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Devastating Landslide in Papua New Guinea Leaves More Than 670 Dead

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The International Organization for Migration has raised its estimate of the death toll from a catastrophic landslide in Papua New Guinea (PNG) to over 670, making it one of the deadliest natural disasters in the country’s recent history. The landslide in the Enga province buried more than 150 homes, significantly surpassing the initial estimate of 60 homes. According to Serhan Aktoprak, the chief of the United Nations agency’s mission in PNG, the situation remains dire, with ongoing land movement and flowing water posing significant risks to everyone involved.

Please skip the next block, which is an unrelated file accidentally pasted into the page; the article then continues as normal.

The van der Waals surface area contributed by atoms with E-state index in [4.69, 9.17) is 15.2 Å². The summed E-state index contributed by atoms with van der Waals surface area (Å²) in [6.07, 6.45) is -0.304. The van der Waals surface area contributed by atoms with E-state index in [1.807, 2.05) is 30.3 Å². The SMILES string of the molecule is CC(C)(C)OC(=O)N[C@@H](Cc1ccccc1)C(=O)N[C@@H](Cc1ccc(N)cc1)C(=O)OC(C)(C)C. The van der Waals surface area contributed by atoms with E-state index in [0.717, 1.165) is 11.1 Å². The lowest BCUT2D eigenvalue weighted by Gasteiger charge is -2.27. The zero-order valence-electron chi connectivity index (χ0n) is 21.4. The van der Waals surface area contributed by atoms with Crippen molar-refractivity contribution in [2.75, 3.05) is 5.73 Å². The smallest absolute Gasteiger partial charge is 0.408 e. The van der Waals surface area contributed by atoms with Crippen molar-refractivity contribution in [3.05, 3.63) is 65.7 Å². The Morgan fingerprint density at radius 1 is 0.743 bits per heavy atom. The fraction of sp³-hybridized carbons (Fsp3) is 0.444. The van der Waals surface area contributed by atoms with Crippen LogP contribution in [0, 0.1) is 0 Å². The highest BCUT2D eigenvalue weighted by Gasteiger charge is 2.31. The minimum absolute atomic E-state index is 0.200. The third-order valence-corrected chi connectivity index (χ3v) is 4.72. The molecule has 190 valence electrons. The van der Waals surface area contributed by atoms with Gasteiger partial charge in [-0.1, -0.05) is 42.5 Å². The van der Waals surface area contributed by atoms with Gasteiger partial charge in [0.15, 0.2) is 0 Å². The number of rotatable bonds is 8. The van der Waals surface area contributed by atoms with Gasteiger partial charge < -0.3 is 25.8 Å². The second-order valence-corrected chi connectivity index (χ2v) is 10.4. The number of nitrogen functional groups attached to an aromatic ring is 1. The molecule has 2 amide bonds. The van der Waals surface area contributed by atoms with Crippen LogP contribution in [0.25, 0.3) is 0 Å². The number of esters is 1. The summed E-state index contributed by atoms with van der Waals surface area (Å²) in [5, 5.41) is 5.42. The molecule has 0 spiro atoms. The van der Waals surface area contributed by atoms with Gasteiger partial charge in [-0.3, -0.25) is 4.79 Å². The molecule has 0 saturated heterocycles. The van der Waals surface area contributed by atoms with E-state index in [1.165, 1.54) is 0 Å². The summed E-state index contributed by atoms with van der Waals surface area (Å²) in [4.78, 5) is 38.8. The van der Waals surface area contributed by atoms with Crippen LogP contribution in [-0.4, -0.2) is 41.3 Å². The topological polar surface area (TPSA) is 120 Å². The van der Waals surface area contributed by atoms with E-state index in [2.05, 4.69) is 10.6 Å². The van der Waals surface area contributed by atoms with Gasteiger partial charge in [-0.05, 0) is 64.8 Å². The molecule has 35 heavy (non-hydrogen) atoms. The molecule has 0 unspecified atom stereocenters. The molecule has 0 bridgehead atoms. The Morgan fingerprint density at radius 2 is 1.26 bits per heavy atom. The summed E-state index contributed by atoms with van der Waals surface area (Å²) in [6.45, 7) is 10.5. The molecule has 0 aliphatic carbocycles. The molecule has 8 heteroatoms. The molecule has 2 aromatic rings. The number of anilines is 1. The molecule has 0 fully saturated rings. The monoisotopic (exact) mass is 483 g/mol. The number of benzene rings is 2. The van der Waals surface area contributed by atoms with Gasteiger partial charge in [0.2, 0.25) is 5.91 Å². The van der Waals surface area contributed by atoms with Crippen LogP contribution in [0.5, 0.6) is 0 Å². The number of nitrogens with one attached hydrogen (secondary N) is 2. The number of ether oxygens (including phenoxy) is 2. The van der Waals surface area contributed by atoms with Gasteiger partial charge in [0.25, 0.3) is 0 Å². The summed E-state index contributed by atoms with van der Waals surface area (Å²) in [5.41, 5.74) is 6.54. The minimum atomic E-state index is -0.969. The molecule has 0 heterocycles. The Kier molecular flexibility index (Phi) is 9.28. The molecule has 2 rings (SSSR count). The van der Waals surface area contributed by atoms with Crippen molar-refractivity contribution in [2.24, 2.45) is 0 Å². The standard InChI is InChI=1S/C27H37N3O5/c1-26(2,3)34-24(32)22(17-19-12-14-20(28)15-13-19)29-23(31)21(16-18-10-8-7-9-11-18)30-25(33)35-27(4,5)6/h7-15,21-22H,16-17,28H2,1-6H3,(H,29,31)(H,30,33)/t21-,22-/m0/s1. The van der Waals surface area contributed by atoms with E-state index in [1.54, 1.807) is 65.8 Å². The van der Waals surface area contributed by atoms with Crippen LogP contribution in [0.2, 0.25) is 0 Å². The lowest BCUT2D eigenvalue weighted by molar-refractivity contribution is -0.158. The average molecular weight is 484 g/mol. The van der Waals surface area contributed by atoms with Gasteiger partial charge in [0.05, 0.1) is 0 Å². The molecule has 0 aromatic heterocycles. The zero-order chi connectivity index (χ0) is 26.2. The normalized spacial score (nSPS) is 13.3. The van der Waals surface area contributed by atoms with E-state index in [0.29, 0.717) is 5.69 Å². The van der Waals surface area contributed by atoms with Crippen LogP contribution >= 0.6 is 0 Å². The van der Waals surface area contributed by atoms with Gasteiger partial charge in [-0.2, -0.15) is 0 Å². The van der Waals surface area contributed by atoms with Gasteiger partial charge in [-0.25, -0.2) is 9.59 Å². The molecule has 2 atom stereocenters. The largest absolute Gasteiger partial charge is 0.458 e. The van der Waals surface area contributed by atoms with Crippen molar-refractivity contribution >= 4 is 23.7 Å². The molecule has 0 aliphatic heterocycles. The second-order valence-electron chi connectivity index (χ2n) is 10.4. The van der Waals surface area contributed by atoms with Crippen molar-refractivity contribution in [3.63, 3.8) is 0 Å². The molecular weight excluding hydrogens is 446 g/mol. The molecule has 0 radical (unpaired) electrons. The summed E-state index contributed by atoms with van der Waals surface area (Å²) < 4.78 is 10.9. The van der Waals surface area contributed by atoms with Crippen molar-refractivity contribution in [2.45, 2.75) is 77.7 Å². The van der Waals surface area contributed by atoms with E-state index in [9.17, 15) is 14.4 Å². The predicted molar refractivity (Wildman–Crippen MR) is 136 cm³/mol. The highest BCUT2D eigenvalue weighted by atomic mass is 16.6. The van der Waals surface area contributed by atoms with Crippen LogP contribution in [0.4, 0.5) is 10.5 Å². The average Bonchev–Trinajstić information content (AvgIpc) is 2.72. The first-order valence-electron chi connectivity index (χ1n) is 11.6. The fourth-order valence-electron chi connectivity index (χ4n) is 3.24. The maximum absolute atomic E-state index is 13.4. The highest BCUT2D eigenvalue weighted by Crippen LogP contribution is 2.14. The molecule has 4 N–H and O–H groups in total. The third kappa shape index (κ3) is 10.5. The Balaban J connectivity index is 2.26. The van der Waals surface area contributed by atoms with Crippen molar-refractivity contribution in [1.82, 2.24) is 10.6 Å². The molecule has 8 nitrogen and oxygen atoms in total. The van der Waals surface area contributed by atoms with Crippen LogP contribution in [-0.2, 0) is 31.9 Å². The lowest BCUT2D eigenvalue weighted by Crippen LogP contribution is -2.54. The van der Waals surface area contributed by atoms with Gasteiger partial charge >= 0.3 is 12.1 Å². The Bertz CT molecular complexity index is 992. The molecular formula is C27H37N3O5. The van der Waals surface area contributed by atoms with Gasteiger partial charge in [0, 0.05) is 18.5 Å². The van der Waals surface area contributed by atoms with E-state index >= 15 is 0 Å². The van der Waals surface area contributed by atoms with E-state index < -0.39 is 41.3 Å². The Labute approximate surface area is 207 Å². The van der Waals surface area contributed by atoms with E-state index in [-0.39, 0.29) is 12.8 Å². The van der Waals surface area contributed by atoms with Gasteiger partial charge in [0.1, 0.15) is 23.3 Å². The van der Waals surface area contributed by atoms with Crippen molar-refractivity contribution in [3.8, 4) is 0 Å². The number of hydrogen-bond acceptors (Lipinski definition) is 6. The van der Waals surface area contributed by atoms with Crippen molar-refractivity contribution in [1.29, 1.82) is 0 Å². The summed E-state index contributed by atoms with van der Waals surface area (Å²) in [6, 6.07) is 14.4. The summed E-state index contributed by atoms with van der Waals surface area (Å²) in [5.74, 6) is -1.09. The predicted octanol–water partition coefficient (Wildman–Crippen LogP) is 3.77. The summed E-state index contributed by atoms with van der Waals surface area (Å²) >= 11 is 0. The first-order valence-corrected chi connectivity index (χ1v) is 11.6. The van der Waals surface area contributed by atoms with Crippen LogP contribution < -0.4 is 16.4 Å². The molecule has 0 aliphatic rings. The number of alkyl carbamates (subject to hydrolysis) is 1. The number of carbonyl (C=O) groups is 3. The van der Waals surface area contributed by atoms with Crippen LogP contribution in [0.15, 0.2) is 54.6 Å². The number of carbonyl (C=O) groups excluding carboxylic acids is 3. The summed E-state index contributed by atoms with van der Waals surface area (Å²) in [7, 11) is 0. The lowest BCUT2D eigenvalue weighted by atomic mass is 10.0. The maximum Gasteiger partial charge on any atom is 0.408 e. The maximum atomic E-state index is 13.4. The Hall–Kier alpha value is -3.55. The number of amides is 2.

The rescue and relief efforts have been further complicated by the challenging terrain and tribal conflicts in the highlands of PNG. The unstable ground has made it difficult for rescuers to access the affected area, and damage to infrastructure, including a blocked highway, has hampered relief operations. The catastrophic landslide, comprising car-sized boulders, uprooted trees, and churned-up earth, has devastated the village, wiping out its livestock, food gardens, and sources of clean water.

As emergency responders continue to grapple with the aftermath of the disaster, the government is working to establish evacuation centres on the safer ground on both sides of the massive debris field. Additionally, authorities are considering seeking more international assistance to address the scale of the crisis. The United States and Australia have already indicated their readiness to provide additional support to the relief efforts.

The people of Papua New Guinea are facing an unprecedented humanitarian crisis, and concerted international aid and support will be crucial in addressing the immediate needs of the affected communities and facilitating long-term recovery and reconstruction efforts.

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